Thanks and I kind of go along with what you are saying. It makes the most sense of all I've read on the subject so far.
 
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 Originally Posted By: Mark888
But the only other motor oil from a major oil company that has anywhere near that much PAO is Castrol Edge (most people think that GC also has a fair amount of PAO).
I've seen you mention Castrol Edge having a lot of PAO several times now. Where does that info come from? Their msds sheets on the US Edge site show 90-95% highly refined base oil for the 5w-30 and 80-85% for the 10w-30. That doesn't leave much room for any PAO. (As a side note, I know they aren't a major oil company, but Brad Penn actually puts PAO content on their msds sheets. Their 0w-30 is listed as 50-60%.)
 
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 Originally Posted By: Canawler
I've seen you mention Castrol Edge having a lot of PAO several times now. Where does that info come from? Their msds sheets on the US Edge site show 90-95% highly refined base oil for the 5w-30 and 80-85% for the 10w-30. That doesn't leave much room for any PAO. (As a side note, I know they aren't a major oil company, but Brad Penn actually puts PAO content on their msds sheets. Their 0w-30 is listed as 50-60%.)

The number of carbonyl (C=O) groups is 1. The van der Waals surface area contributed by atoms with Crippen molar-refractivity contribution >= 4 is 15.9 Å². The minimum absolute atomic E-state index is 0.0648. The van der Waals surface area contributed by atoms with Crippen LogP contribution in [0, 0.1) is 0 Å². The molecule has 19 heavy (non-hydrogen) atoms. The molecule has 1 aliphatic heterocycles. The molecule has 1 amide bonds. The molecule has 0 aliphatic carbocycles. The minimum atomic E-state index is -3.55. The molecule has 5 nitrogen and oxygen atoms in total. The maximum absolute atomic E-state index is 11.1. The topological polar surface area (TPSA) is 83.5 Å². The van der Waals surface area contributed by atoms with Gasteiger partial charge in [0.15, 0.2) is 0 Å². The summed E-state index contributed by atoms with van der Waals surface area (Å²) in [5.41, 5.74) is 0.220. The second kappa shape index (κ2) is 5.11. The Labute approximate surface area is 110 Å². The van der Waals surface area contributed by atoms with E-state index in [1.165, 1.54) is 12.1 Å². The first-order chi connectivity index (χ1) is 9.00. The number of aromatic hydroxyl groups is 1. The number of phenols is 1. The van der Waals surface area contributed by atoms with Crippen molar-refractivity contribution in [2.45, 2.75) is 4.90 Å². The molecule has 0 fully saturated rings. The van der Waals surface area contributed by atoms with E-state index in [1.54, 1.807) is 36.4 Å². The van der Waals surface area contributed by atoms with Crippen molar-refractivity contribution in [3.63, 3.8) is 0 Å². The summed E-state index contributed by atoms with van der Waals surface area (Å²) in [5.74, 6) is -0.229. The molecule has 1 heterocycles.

Nice research. I don't really know. But even if it is 10-15% that is a lot more than other synthetic motor oils from major oil companies, except for probably M1, but we don't know about M1 for sure either. I will admit that 10-15% is less than I expected if the term "Base Oils - highly refined" actually excludes Group IV/V. Part of speculation about Castrol Syntec was based on the fact that it is guaranteed for 15,000 mile OCI, costs quite a bit more than M1 in 5-quart jugs, and that Castrol Edge in EU supposedly has PAO. Maybe Castrol charges so much just because they have a lot of balls (and need to pay for all the commercials). I noticed that the Penn-Grade 0W-30 has a lot of PAO, but the other viscosities have much lower amounts. I also noticed that 0W-30 has very low pour point of -54C but flash point of only 196 C (M1 is about 230 C). Typical of the boutique oils, I don't find much (actually nothing) in the way of certifications on their website (unless I missed something). Looks like it is at least partly because of the high levels Zinc and Phosphorus in the Penn-Grade.